The infrastructure-improvement project is smaller than the $50 million plan that IndyGo dropped after an October board decision to alter plans for the Blue Line rapid-transit bus line on the west side.
With the county experiencing the second-highest growth rate in Indiana, builders and apartment developers have not been able to meet the increasing demand for affordable and workforce housing.
If approved, Traditions at Grand Park would be developed near the intersection of West 186th Street and Kinsey Avenue.
The 31-year-old building will be torn down so construction can begin on the $22.8 million Fishers Arts & Municipal Complex, which is expected to open in the spring of 2024.
Indiana University School of Medicine’s planned medical education and research building marks the largest construction project in the history of the school.
When completed (just in time for the 2023 Indiana State Fair), the $50 million pavilion will offer 197,000 square feet of interior space.
The construction of tens of thousands of rental homes could help rebalance the broader housing market. But critics say build-to-rent arrangements are exacerbating long-simmering inequalities by making homeownership even more elusive.
Rising mortgage rates, supply-chain issues, increasing costs and limited lot availability are hampering the market, according to industry experts.
The facade-replacement project is expected to resolve to longstanding water-infiltration issues at the 30-story towers.
Ohio’s largest-ever economic development project comes with a big employment challenge: how to find thousands of construction workers in an already booming building environment when there’s also a national shortage of people working in the trades.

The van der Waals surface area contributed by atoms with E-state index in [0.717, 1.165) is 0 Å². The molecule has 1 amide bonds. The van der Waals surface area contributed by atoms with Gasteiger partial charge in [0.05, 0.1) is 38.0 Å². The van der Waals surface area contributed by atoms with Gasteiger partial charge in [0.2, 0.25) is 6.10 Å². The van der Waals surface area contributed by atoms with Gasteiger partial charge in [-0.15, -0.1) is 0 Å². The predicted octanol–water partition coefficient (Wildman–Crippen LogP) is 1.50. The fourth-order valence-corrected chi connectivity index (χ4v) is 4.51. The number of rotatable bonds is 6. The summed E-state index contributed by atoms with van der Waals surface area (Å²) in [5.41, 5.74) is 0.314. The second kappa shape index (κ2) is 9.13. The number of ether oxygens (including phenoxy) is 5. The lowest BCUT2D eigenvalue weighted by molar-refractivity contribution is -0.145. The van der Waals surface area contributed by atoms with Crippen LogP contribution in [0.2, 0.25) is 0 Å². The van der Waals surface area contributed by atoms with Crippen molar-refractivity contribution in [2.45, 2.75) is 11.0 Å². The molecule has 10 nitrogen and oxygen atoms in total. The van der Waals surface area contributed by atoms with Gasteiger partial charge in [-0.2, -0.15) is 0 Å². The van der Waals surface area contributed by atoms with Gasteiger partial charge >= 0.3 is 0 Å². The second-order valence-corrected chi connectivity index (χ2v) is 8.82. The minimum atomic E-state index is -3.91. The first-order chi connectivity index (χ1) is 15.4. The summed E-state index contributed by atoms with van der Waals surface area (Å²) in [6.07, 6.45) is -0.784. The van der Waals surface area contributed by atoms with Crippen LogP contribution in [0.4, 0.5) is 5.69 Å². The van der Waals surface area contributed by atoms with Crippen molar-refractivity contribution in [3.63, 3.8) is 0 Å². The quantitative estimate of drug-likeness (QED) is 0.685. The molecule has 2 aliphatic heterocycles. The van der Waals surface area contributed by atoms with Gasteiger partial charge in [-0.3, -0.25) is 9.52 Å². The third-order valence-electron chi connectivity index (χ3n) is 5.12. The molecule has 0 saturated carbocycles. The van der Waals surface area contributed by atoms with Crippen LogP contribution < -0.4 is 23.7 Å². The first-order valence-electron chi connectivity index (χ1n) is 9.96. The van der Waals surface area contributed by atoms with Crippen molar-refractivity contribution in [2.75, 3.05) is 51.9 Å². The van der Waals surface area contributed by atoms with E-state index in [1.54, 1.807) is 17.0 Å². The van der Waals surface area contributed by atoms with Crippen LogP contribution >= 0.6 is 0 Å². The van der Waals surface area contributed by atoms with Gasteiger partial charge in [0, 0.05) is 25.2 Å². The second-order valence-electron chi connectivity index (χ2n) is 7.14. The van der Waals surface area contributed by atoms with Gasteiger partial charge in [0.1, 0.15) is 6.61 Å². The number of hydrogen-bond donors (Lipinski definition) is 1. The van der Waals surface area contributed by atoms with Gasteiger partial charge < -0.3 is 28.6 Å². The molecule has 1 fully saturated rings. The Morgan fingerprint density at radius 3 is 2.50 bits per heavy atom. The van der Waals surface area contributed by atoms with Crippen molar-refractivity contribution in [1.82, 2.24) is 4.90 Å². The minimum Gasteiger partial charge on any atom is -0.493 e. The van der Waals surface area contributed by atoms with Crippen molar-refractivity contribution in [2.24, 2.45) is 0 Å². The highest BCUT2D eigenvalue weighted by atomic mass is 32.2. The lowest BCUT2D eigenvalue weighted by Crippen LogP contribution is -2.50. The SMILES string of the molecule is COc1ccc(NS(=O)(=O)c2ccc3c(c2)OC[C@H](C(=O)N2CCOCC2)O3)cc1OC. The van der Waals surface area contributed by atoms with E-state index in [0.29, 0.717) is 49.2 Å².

A circle seems like a simple shape, but this is a very complex puzzle for city officials. For this week’s edition of the IBJ Podcast, Dan Parker, director of the Indianapolis Department of Public Works, talks with host Mason King about the direction the city is taking and what roadblocks could be in the way.
But there’s still a lot of work to do. Building of passenger stations has yet to begin; all progress so far has laid the groundwork for future construction.
Indianapolis International Airport is undergoing its most ambitious project since the completion of the new Midfield Terminal in 2008—a $190 million rebuild of one of its two main runways.
Two mixed-use buildings—the Wren and Windsor—under construction this summer are the final pieces of the $300 million development that created a new core for Carmel.
Experts predict the state will need more than 275,000 additional workers by 2026.
Municipal employees will leave City Hall on Friday for the final time. The 31-year-old building will be demolished this fall so construction can begin on the $22.8 million Fishers Arts & Municipal Complex.